Shocking Revelations: How the FBI Allegedly Sabotaged Trump’s Nominees!

A recent report by the nonprofit advocacy group America First Legal (AFL) has brought to light the FBI’s alleged bias during background investigations of President Donald Trump’s nominees. According to the report, the FBI’s investigations during Trump’s tenure were tilted in favor of those who were politically opposed to him.

According to the AFL’s findings, the federal background investigation process is flawed. The September 14 report alleges that the FBI consistently violated the Privacy Act and the Paperwork Reduction Act, among other laws, during the Trump Administration. The report claims that certain FBI agents in Washington, D.C., deliberately undermined Trump’s potential appointees by selectively reporting unverified, negative information.

The AFL report points out that during Trump’s administration, the FBI handed over files to the Senate without filtering out uncorroborated allegations. The Senate received raw, unedited information, which the White House passed on to the relevant Senate committees.

One of the most notable examples cited in the report is Trump’s nomination of Brett Kavanaugh to the Supreme Court. In 2018, amid concerns about potential misconduct by Kavanaugh during his younger years, the Senate Judiciary Committee requested a supplemental FBI investigation. Despite Kavanaugh’s eventual confirmation and no evidence of wrongdoing, Senate Democrats later criticized the FBI’s investigation as insufficient.

The report also highlights that the White House or the Senate can influence the background investigation process, suggesting potential bias. Several of Trump’s nominees, including Representative Darrell Issa, Representative Ronny Jackson, Judge Sul Ozerden, Jeffrey Byard, and William Bryan, faced challenges based on issues arising from FBI background investigations.

The Department of Justice’s Office of Legal Policy (OLP) works in tandem with the FBI on background investigations for law enforcement and court appointees. After the Clinton administration faced accusations of using privacy to target political rivals, the OLP set rules to prevent such incidents. However, under the Biden administration, these protective measures were reportedly revoked.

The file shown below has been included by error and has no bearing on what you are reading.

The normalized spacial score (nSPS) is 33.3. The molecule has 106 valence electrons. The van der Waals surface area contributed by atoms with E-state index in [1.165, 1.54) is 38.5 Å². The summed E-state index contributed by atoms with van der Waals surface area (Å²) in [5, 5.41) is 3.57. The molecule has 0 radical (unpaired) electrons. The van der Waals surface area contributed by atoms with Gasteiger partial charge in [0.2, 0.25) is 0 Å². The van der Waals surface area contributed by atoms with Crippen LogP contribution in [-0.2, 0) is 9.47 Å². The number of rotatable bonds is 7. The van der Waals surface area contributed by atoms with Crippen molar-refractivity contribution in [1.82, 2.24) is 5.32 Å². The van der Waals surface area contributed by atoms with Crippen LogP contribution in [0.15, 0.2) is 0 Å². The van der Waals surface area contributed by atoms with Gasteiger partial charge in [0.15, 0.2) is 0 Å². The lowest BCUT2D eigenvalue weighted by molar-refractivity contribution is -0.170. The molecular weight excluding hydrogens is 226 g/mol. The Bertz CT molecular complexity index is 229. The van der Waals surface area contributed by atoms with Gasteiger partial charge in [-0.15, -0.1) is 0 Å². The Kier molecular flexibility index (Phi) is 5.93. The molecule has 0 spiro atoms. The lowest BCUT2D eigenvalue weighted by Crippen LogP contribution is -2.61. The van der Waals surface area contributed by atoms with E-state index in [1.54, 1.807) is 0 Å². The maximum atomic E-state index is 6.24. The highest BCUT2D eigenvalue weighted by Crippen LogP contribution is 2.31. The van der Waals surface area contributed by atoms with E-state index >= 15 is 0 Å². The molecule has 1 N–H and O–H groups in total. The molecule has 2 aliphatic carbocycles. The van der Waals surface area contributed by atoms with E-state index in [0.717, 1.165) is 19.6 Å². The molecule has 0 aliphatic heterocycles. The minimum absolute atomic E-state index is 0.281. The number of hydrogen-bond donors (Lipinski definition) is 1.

The Privacy Act of 1974 outlines practices for federal agencies regarding collecting and disseminating individual information. The AFL report indicates that the FBI did not adhere to several requirements of the Privacy Act during background checks for judicial nominees. New regulations under the Biden administration reportedly allow the White House to guide the FBI’s investigations without the written consent of the nominees.

Furthermore, the White House and the FBI can now share these investigations outside the Executive Branch without notification.
AFL vice president and general counsel Gene Hamilton stressed the importance of the Senate providing proper advice and consent to presidential nominees. He believes the current background investigation process deprives the President and the American public of this right, underscoring the need for reform.

The issue of federal department politicization is a growing concern among lawmakers. Special Counsel John Durham’s report on the FBI’s investigation into Trump’s 2016 campaign found deficiencies in the agency’s handling in May. Additionally, certain FBI officials, like Deputy Assistant Director for Counterintelligence Peter Strzok, were identified as having a clear animosity towards Trump in the report.
Following the Durham report, House Select Committee on Intelligence Chairman Mike Turner advocated for new measures to ensure the FBI’s accountability. He stressed the need for Congress to establish clear boundaries to prevent future FBI misconduct and rebuild public trust in law enforcement.
In a related development, House Oversight Committee chairman James Comer issued subpoenas to six officials from the Biden administration. This was in response to allegations that the Secret Service informed the Biden transition team about an upcoming interview with Hunter Biden concerning his tax investigation. Comer criticized the Department of Justice and the Department of Homeland Security for their roles in the matter, labeling it a clear example of politicization during the DOJ’s investigation into the President’s son.